“Rocher Percé is the starting point in a journey to learn more about 500 million years of Earth's history”
Percé UNESCO Global Geopark is located on the eastern most tip of the Gaspe Peninsula, east of Quebec, in Canada. The Peninsula's climate, greatly influenced by its relief, is generally classified as boreal with cold dry winters (-20°C), but mild summers (over 10°C).
The territory of the UNESCO Global Geopark features two distinctly different environments: terrestrial and marine. The terrestrial environment has various reliefs, while the marine environment offers a large diversity of landscapes like cliffs, islands, beaches and bays. This area contains several ecosystems, which give the region its diversity in wildlife and flora. The most remarkable and most famous natural phenomenon is the presence of the world’s largest accessible Gannet colony on Bonaventure Island, with over 121,000 gannets counted in 2008.
The UNESCO Global Geopark is located in the heart of a large orogenic chain, called the Appalachian Mountains, which covers the Atlantic slope of the North American continent. Its formation, related to magmatic and tectonic events, is linked to the opening of the Atlantic Ocean during the Jurassic and the Cretaceous periods (ca. 150 million years ago). In the last 20 thousand years, during the last Ice Age, the Quebec segment of this chain has been submitted to the erosive action of glacial elements, which has shaped the actual landscape. Visitors of the UNESCO Global Geopark can discover a territory particularly rich in rock archives (rocks and fossils) and various landforms that testify to its ancient and recent past. Rocks record 170 million years of the regional geological history in a very small area (40 km²) and it is possible to see some glacial remains from the Quaternary. These rocks, unlike many of their counterparts elsewhere in the Appalachians, are poorly metamorphosed, which makes it possible to recognize the textures and structures formed during their deposition. The rocks allow one to contemplate on several geological phenomena: from sedimentation to faulting processes (of meter- to kilometre-scale) and linked deformation, erosion, sedimentary transport, landslides, fossils and coal deposits (the only known occurrence of coal in the province of Quebec).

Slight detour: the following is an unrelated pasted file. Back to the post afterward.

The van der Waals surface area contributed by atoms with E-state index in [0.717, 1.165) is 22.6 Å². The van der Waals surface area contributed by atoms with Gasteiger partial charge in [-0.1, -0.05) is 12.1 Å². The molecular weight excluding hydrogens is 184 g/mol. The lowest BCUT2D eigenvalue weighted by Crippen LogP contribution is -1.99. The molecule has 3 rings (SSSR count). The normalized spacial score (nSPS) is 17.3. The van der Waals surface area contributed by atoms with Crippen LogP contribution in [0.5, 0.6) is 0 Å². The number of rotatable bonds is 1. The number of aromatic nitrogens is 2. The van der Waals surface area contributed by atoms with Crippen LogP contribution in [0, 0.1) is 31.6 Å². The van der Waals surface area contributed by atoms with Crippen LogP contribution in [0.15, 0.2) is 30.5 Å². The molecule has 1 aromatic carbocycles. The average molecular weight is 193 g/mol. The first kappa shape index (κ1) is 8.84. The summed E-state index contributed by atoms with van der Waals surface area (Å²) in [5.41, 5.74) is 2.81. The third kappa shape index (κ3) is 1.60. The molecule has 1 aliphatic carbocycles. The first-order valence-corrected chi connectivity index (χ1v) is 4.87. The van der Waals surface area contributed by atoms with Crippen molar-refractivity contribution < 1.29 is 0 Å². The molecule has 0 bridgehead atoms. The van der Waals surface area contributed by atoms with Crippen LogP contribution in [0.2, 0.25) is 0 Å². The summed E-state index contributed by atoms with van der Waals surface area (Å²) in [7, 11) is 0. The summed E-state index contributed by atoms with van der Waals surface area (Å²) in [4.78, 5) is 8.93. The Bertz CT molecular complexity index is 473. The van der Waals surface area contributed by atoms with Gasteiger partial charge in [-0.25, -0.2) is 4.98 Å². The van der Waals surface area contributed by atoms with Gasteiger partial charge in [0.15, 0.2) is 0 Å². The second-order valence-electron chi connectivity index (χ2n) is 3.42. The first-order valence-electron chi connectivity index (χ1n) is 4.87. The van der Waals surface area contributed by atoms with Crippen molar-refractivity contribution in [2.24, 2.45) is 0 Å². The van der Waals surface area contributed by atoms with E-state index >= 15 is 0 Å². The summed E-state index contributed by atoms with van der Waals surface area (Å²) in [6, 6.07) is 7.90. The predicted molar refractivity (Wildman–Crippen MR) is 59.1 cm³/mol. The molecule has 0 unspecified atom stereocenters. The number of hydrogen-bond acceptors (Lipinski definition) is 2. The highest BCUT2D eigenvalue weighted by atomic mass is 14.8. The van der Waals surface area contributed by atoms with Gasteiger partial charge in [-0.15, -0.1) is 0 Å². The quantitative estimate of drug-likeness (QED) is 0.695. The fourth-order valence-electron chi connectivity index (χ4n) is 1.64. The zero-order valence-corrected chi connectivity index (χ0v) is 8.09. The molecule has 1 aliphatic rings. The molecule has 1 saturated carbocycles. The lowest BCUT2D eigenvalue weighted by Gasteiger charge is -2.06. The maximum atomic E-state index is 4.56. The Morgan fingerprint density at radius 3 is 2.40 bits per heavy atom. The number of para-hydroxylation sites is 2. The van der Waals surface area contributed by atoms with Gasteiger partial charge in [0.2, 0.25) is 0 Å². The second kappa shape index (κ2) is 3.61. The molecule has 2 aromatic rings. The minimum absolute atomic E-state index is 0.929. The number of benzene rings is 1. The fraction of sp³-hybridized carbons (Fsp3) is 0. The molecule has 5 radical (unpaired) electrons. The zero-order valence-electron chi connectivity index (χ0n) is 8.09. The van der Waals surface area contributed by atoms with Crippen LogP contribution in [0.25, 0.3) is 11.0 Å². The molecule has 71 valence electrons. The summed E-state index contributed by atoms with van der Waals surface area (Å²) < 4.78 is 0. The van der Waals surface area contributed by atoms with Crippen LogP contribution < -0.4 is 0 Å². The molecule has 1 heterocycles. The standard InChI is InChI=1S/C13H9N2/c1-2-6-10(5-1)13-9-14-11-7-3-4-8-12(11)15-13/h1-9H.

Percé has also witnessed the birth of geology in Canada, since it was this region where Sir William Logan, the first director of the Geological Survey of Canada, started the geological mapping of Canada.
An important pole of North American colonization, the Percé village was founded on cod fishery. These days it no longer has the strategic economic role it enjoyed following the British Conquest. Currently, 3,289 people inhabit the Geopark year-round. The main economic activities in Percé are related to tourism, fishing and forestry. Artisans have found inspiration in the UNESCO Global Geopark’s richness. It is possible to find jewellery integrating regional stones in the design, as well as hand fashioned gannets or chocolates in the shape of Percé Rock.
The territory has a rich cultural heritage with historically important buildings, an important trail network and various cultural sites and activities. The Percé UNESCO Global Geopark, while engaged in protecting its territory, also wishes to provide environmental awareness and education for visitors. To ensure this mission, Geopark guides receive training on regulations and raising public awareness about environmental conservation. The local community is extremely involved in the UNESCO Global Geopark.